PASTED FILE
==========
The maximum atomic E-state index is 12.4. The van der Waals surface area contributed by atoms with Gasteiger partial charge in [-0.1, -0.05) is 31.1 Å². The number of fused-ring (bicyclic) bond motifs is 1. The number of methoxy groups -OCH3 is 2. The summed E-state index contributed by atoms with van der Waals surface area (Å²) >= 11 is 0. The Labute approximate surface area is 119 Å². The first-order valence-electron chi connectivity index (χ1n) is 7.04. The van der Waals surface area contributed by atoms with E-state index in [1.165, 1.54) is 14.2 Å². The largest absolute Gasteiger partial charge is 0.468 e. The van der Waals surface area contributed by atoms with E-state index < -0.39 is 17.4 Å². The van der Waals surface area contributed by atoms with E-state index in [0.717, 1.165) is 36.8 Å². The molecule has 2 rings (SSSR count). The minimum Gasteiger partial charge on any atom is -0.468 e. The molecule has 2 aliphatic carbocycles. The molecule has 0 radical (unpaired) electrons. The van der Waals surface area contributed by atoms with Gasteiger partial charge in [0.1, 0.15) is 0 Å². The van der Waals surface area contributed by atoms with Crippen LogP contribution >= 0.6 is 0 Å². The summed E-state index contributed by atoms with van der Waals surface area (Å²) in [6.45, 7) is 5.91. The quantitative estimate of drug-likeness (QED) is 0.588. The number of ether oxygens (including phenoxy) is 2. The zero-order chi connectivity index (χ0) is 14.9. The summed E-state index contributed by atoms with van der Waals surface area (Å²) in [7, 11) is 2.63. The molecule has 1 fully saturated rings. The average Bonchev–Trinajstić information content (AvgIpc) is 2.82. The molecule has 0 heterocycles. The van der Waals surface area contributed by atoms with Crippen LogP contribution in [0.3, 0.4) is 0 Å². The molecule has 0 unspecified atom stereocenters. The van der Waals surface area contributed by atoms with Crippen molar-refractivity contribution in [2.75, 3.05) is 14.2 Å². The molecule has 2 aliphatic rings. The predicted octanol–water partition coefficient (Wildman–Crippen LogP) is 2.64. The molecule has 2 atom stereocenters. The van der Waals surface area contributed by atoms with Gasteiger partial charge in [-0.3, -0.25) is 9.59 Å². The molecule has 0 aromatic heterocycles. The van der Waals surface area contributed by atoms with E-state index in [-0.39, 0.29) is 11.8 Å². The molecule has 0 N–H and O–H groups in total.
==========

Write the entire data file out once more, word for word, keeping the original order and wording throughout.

The maximum atomic E-state index is 12.4. The van der Waals surface area contributed by atoms with Gasteiger partial charge in [-0.1, -0.05) is 31.1 Å². The number of fused-ring (bicyclic) bond motifs is 1. The number of methoxy groups -OCH3 is 2. The summed E-state index contributed by atoms with van der Waals surface area (Å²) >= 11 is 0. The Labute approximate surface area is 119 Å². The first-order valence-electron chi connectivity index (χ1n) is 7.04. The van der Waals surface area contributed by atoms with E-state index in [1.165, 1.54) is 14.2 Å². The largest absolute Gasteiger partial charge is 0.468 e. The van der Waals surface area contributed by atoms with E-state index < -0.39 is 17.4 Å². The van der Waals surface area contributed by atoms with E-state index in [0.717, 1.165) is 36.8 Å². The molecule has 2 rings (SSSR count). The minimum Gasteiger partial charge on any atom is -0.468 e. The molecule has 2 aliphatic carbocycles. The molecule has 0 radical (unpaired) electrons. The van der Waals surface area contributed by atoms with Gasteiger partial charge in [0.1, 0.15) is 0 Å². The van der Waals surface area contributed by atoms with Crippen LogP contribution >= 0.6 is 0 Å². The summed E-state index contributed by atoms with van der Waals surface area (Å²) in [6.45, 7) is 5.91. The quantitative estimate of drug-likeness (QED) is 0.588. The number of ether oxygens (including phenoxy) is 2. The zero-order chi connectivity index (χ0) is 14.9. The summed E-state index contributed by atoms with van der Waals surface area (Å²) in [7, 11) is 2.63. The molecule has 1 fully saturated rings. The average Bonchev–Trinajstić information content (AvgIpc) is 2.82. The molecule has 0 heterocycles. The van der Waals surface area contributed by atoms with Crippen LogP contribution in [0.3, 0.4) is 0 Å². The molecule has 0 unspecified atom stereocenters. The van der Waals surface area contributed by atoms with Crippen molar-refractivity contribution in [2.75, 3.05) is 14.2 Å². The molecule has 2 aliphatic rings. The predicted octanol–water partition coefficient (Wildman–Crippen LogP) is 2.64. The molecule has 2 atom stereocenters. The van der Waals surface area contributed by atoms with Gasteiger partial charge in [-0.3, -0.25) is 9.59 Å². The molecule has 0 aromatic heterocycles. The van der Waals surface area contributed by atoms with E-state index in [-0.39, 0.29) is 11.8 Å². The molecule has 0 N–H and O–H groups in total.